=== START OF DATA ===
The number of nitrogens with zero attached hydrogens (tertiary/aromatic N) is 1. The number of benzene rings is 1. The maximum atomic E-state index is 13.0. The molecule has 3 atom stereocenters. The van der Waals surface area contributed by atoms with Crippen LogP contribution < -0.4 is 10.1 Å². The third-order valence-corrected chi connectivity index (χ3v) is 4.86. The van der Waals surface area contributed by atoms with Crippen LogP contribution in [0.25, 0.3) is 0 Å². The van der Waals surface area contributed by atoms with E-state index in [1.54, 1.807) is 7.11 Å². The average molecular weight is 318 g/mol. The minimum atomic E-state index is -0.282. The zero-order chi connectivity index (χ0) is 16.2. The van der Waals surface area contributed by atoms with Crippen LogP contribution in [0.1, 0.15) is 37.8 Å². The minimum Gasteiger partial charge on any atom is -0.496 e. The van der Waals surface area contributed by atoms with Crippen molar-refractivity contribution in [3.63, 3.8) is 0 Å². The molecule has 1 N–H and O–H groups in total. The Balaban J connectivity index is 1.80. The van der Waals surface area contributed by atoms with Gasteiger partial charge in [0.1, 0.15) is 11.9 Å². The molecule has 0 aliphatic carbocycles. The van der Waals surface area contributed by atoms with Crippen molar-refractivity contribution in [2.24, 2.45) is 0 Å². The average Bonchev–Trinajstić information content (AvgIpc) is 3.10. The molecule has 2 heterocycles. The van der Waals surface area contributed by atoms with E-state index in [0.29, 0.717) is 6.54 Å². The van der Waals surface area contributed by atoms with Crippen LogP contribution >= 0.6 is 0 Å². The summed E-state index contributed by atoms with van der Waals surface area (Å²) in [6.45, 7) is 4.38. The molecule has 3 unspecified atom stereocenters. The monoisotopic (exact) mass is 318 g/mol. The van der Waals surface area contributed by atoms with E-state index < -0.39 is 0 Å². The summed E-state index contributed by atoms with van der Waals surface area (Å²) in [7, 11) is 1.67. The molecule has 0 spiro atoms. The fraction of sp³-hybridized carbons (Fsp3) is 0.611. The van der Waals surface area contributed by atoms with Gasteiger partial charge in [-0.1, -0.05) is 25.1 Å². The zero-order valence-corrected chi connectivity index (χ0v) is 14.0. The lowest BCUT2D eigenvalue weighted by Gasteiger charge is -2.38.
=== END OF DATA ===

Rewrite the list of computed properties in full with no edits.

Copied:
The number of nitrogens with zero attached hydrogens (tertiary/aromatic N) is 1. The number of benzene rings is 1. The maximum atomic E-state index is 13.0. The molecule has 3 atom stereocenters. The van der Waals surface area contributed by atoms with Crippen LogP contribution < -0.4 is 10.1 Å². The third-order valence-corrected chi connectivity index (χ3v) is 4.86. The van der Waals surface area contributed by atoms with Crippen LogP contribution in [0.25, 0.3) is 0 Å². The van der Waals surface area contributed by atoms with E-state index in [1.54, 1.807) is 7.11 Å². The average molecular weight is 318 g/mol. The minimum atomic E-state index is -0.282. The zero-order chi connectivity index (χ0) is 16.2. The van der Waals surface area contributed by atoms with Crippen LogP contribution in [0.1, 0.15) is 37.8 Å². The minimum Gasteiger partial charge on any atom is -0.496 e. The van der Waals surface area contributed by atoms with Crippen molar-refractivity contribution in [3.63, 3.8) is 0 Å². The molecule has 1 N–H and O–H groups in total. The Balaban J connectivity index is 1.80. The van der Waals surface area contributed by atoms with Gasteiger partial charge in [0.1, 0.15) is 11.9 Å². The molecule has 0 aliphatic carbocycles. The van der Waals surface area contributed by atoms with Crippen molar-refractivity contribution in [2.24, 2.45) is 0 Å². The average Bonchev–Trinajstić information content (AvgIpc) is 3.10. The molecule has 2 heterocycles. The van der Waals surface area contributed by atoms with E-state index in [0.29, 0.717) is 6.54 Å². The van der Waals surface area contributed by atoms with Crippen LogP contribution >= 0.6 is 0 Å². The summed E-state index contributed by atoms with van der Waals surface area (Å²) in [6.45, 7) is 4.38. The molecule has 3 unspecified atom stereocenters. The monoisotopic (exact) mass is 318 g/mol. The van der Waals surface area contributed by atoms with E-state index < -0.39 is 0 Å². The summed E-state index contributed by atoms with van der Waals surface area (Å²) in [7, 11) is 1.67. The molecule has 0 spiro atoms. The fraction of sp³-hybridized carbons (Fsp3) is 0.611. The van der Waals surface area contributed by atoms with Gasteiger partial charge in [-0.1, -0.05) is 25.1 Å². The zero-order valence-corrected chi connectivity index (χ0v) is 14.0. The lowest BCUT2D eigenvalue weighted by Gasteiger charge is -2.38.